Also, look at the bottom of the recto page, and you’ll see “E2”, meaning that this is the second folio of the section. And there, off to the far right, is the word “which”.

Next image:

Mystery 3

See? The first word on the top of the verso page is “which”, and the page numbering is sequential. At the bottom of that page is the word “faid” (which is actually the word “said”, using an f in place of a long s), and that is the same word on the top of the recto page. The page numbering is again sequential in going to the recto page. But look — there’s no section and folio marking at the bottom of the recto page. That means that this book has sections of just two folios. And if you look at the gutter of the book in this image, you can see the original sewing: the two discolored bits of thread at the top and bottom of the book.

Simple, right? Yup, and this was the way that almost everyone in Europe printed books for about 300 years. (There’s a lot more interesting history connected with this, but for now we’ll just leave it at that.)

OK, let’s take a look at one final image:

Mystery 4

This is from a different book. A bible. One printed sometime around 1644 in German.

Look at the bottom of the text there on the recto, in the lower right of the image. See the section and folio marks? It’s a lower case “e” for the section, and then “iiij.” So this should be the fourth folio of section “e”, right?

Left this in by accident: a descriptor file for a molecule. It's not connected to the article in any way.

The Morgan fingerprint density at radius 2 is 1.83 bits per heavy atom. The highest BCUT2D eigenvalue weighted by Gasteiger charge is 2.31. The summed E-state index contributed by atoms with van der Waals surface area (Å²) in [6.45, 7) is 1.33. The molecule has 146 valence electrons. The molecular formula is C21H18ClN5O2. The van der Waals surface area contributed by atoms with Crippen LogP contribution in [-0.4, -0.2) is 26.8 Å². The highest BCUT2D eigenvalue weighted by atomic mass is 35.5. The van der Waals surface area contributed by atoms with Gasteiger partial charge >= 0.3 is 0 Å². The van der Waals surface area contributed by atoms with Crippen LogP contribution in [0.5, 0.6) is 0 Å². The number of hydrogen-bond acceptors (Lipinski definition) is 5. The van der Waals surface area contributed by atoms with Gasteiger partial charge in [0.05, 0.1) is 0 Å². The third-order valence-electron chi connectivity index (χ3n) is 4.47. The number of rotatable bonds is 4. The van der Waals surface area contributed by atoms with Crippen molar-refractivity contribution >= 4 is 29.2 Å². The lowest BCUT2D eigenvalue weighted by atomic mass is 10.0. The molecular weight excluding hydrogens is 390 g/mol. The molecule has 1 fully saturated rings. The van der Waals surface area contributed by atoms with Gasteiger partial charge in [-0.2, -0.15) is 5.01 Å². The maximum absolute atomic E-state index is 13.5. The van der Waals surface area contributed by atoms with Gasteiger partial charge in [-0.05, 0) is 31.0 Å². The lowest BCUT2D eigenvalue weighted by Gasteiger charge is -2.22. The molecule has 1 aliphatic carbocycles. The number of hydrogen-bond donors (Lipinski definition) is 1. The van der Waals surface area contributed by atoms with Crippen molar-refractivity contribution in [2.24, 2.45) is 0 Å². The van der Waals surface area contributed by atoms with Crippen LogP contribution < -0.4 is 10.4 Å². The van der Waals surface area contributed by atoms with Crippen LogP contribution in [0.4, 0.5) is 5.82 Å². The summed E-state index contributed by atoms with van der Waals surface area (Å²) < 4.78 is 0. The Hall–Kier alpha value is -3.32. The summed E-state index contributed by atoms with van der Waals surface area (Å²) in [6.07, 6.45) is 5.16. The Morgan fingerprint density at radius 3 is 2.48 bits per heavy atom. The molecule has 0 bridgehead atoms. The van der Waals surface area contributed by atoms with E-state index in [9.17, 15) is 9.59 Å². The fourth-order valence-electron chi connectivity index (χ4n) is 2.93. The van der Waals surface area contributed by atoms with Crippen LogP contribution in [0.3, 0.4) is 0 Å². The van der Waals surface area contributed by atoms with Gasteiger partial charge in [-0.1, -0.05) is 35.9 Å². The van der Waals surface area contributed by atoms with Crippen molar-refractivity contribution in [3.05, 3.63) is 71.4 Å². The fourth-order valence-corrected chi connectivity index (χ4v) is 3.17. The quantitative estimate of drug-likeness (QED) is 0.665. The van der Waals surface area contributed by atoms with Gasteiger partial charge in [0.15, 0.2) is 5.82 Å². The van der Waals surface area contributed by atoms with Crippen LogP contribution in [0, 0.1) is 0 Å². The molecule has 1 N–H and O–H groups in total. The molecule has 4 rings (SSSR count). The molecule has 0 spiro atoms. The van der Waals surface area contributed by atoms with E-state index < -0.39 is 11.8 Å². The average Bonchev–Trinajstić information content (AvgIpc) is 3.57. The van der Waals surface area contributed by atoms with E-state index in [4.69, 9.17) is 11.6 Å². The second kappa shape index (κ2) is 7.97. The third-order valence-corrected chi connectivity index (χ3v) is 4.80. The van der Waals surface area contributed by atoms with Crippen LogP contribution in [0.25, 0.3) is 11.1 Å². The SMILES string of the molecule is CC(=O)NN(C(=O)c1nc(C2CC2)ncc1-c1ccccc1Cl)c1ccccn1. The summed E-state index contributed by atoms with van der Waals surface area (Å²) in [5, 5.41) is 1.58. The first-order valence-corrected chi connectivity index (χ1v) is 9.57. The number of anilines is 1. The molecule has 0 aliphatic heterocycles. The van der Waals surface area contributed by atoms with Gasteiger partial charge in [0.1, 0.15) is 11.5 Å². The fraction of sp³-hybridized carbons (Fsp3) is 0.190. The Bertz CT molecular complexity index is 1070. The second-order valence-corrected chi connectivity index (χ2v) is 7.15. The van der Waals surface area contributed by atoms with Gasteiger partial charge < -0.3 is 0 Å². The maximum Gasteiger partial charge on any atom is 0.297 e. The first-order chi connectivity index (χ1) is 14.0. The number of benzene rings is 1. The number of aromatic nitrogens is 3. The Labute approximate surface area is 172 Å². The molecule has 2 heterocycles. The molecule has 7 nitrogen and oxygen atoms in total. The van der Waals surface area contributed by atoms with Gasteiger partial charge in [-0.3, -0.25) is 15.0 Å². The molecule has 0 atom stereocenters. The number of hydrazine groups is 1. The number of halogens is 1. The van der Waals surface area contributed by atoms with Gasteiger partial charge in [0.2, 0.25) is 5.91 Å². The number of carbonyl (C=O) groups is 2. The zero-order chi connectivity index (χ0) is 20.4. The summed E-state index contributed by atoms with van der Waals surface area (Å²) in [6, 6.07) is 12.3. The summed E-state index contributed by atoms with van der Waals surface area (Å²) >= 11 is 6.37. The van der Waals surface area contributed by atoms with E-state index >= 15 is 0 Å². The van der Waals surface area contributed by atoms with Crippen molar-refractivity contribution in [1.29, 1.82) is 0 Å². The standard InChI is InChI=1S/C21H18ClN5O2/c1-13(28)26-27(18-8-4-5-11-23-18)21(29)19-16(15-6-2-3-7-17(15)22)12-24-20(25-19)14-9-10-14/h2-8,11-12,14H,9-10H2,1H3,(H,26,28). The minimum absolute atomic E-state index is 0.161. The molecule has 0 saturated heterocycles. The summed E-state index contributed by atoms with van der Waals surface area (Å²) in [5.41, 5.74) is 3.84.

But look at the gutter of the book, there on the left hand side of the image. That’s the sewing of the book. In fact, if you look carefully, you can see that there is the original sewing thread, and then brighter sewing thread, where I have added new thread to strengthen these first few sections of the book.

What gives?

I don’t know. It’s a mystery to me. This book has three-folio sections, but it is marked as though it should be four folios per section. That’s through the whole book (well, according to my random examination of multiple sections … I haven’t examined every one, since this is a big ol’ bible).

It really threw me at first, because the book came to me with a number of loose pages front and back. Initially I thought that there must be a lot of missing pages (there are a couple), but I started using the other printing conventions of the starting part of a word, and was able to clearly establish that I did indeed have most of the pages. Then I went and checked some of the intact sections of the book, and saw this weird mystery.

Why on earth the printer did this, I can only guess. And that guess is that he did it to make someone think that there were more printed pages in the whole text than there actually are, since a casual examination using the normal printing conventions would suggest that there should be 25% more folios than are really there. Is this a case of some unscrupulous printer ripping off the church or whoever paid for the work? Maybe.